The Supreme Court this week opted not to hear two cases challenging the Trump administration’s 2019 ban on bump stocks.
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While the vast majority of gun owners don’t have any particular affinity for the range accessory that makes it easier for one to bump fire a semiautomatic firearm, the lawsuits have relevance because they aim to push back against government overreach.
As GunsAmerica has previously reported, the Bureau of Alcohol, Tobacco, Firearms and Explosives (ATF) is a regulatory agency, not a legislative body.
When the agency turned on a dime and redefined bump stocks as “machineguns,” under the National Firearm Act, to fulfill a political agenda, it overstepped its authority.
It’s worth noting that ATF had on previous occasions explicitly stated in opinion letters that bump stocks were not “machineguns.” It wasn’t until it was directed by POTUS 45 that the ATF changed course.
These lawsuits, filed by Gun Owners of America (GOA) and the New Civil Liberties Alliance (NCLA), are attempts to stop the federal government from enacting gun control via executive fiat.
The two cases SCOTUS rejected Monday are known as W. Clark Aposhian v. Merrick B. Garland, 21-159, and Gun Owners of America v. Merrick B. Garland, 21-1215.
“Today’s denial of Mr. Aposhian’s certiorari petition lets stand the lower courts’ denial of a preliminary injunction against the bump stock ban. The case now returns to the trial court for a trial on the merits. We look forward to arguing in the trial court that the bump stock ban is inconsistent with the statutory definition of a “machinegun” and that the courts should not grant Chevron deference to the Executive Branch’s interpretation of the statute,” said Rich Samp, the Senior Litigation Counsel for NCLA in a press release obtained by GunsAmerica.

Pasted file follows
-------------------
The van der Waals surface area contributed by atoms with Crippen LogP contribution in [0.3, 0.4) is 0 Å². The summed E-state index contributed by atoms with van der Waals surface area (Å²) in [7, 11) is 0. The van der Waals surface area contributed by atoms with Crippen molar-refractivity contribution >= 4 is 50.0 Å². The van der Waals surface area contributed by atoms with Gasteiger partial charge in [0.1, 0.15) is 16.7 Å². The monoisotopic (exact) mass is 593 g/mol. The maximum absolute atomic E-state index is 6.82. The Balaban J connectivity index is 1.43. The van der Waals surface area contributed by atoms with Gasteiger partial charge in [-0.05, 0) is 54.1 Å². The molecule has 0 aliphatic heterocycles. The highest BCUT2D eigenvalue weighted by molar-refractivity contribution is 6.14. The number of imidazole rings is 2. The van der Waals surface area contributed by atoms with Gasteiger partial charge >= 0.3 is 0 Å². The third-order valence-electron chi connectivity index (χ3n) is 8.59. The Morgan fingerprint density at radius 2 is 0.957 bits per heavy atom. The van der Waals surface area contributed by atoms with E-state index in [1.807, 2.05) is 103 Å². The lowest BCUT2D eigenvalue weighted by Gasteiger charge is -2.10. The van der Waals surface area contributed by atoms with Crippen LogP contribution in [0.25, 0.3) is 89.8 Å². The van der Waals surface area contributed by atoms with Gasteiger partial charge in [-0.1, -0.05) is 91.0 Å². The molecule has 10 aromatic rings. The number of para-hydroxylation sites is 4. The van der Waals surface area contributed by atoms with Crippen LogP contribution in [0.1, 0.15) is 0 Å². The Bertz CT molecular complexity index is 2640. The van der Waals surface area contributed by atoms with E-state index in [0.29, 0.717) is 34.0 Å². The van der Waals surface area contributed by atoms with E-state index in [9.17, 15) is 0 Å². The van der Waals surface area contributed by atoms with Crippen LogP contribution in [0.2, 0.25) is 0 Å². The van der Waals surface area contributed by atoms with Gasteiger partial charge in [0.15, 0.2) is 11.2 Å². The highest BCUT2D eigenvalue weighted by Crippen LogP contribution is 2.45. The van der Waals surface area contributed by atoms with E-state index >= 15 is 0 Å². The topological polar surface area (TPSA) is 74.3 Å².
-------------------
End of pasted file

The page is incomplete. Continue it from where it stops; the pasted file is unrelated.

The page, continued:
“We are also continuing to litigate the bump stock ban in the U.S. Court of Appeals for the Fifth Circuit in New Orleans in the case Cargill v. Garland, which last month held an en banc oral argument on our challenge to the ban,” he added.
On the other side of the gun divide, Shannon Watts, the founder of Moms Demand Action, applauded the news.
“There is absolutely no reason that anyone needs easy access to a device designed to kill as many people as possible as quickly as possible,” said Watts.
“Leaving the bump stock ban in place is a win for gun safety, for survivors of the Route 91 Harvest Festival shooting, and for the Moms Demand Action and Student Demand Action grassroots army that fought hard to get this rule on the books,” she added.
Per the ban, the production, sale, and possession of bump stocks is a felony offense. Violators face 10 years behind bars and fines up to $250,000.
Estimates indicated that there were half a million bump stocks in circulation before the ban rolled out. Anyone who failed to turn them over to law enforcement or destroy them before the 2019 deadline may find themselves in the crosshairs of ATF.